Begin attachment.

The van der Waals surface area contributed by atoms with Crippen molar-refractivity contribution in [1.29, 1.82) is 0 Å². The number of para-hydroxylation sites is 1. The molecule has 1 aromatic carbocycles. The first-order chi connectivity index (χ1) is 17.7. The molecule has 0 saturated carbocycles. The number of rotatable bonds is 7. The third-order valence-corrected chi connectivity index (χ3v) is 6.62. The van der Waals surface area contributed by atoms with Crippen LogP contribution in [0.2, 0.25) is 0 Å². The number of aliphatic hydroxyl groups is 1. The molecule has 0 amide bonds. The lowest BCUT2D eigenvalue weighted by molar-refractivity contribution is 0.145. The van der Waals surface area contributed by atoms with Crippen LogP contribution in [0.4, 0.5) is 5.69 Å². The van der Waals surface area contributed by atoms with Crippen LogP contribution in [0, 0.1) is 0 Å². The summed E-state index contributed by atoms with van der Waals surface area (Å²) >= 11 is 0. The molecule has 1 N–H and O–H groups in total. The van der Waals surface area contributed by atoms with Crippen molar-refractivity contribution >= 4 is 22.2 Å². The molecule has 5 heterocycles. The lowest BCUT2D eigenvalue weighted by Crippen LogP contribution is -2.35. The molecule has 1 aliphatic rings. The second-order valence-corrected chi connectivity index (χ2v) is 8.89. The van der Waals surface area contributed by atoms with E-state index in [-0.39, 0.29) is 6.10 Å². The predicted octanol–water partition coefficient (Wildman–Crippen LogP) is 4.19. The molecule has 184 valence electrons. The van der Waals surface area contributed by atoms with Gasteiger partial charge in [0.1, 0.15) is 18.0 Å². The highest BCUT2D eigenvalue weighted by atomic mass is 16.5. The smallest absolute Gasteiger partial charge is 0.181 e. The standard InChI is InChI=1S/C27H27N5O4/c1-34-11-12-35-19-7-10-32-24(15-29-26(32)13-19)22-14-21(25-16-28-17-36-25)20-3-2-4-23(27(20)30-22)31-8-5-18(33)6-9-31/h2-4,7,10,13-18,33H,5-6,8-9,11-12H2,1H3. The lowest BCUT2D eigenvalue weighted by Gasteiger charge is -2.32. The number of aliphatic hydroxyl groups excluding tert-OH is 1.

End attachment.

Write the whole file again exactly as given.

The van der Waals surface area contributed by atoms with Crippen molar-refractivity contribution in [1.29, 1.82) is 0 Å². The number of para-hydroxylation sites is 1. The molecule has 1 aromatic carbocycles. The first-order chi connectivity index (χ1) is 17.7. The molecule has 0 saturated carbocycles. The number of rotatable bonds is 7. The third-order valence-corrected chi connectivity index (χ3v) is 6.62. The van der Waals surface area contributed by atoms with Crippen LogP contribution in [0.2, 0.25) is 0 Å². The number of aliphatic hydroxyl groups is 1. The molecule has 0 amide bonds. The lowest BCUT2D eigenvalue weighted by molar-refractivity contribution is 0.145. The van der Waals surface area contributed by atoms with Crippen LogP contribution in [0.4, 0.5) is 5.69 Å². The van der Waals surface area contributed by atoms with Crippen LogP contribution in [0, 0.1) is 0 Å². The summed E-state index contributed by atoms with van der Waals surface area (Å²) >= 11 is 0. The molecule has 1 N–H and O–H groups in total. The van der Waals surface area contributed by atoms with Crippen molar-refractivity contribution >= 4 is 22.2 Å². The molecule has 5 heterocycles. The lowest BCUT2D eigenvalue weighted by Crippen LogP contribution is -2.35. The molecule has 1 aliphatic rings. The second-order valence-corrected chi connectivity index (χ2v) is 8.89. The van der Waals surface area contributed by atoms with E-state index in [-0.39, 0.29) is 6.10 Å². The predicted octanol–water partition coefficient (Wildman–Crippen LogP) is 4.19. The molecule has 184 valence electrons. The van der Waals surface area contributed by atoms with Gasteiger partial charge in [0.1, 0.15) is 18.0 Å². The highest BCUT2D eigenvalue weighted by atomic mass is 16.5. The smallest absolute Gasteiger partial charge is 0.181 e. The standard InChI is InChI=1S/C27H27N5O4/c1-34-11-12-35-19-7-10-32-24(15-29-26(32)13-19)22-14-21(25-16-28-17-36-25)20-3-2-4-23(27(20)30-22)31-8-5-18(33)6-9-31/h2-4,7,10,13-18,33H,5-6,8-9,11-12H2,1H3. The lowest BCUT2D eigenvalue weighted by Gasteiger charge is -2.32. The number of aliphatic hydroxyl groups excluding tert-OH is 1.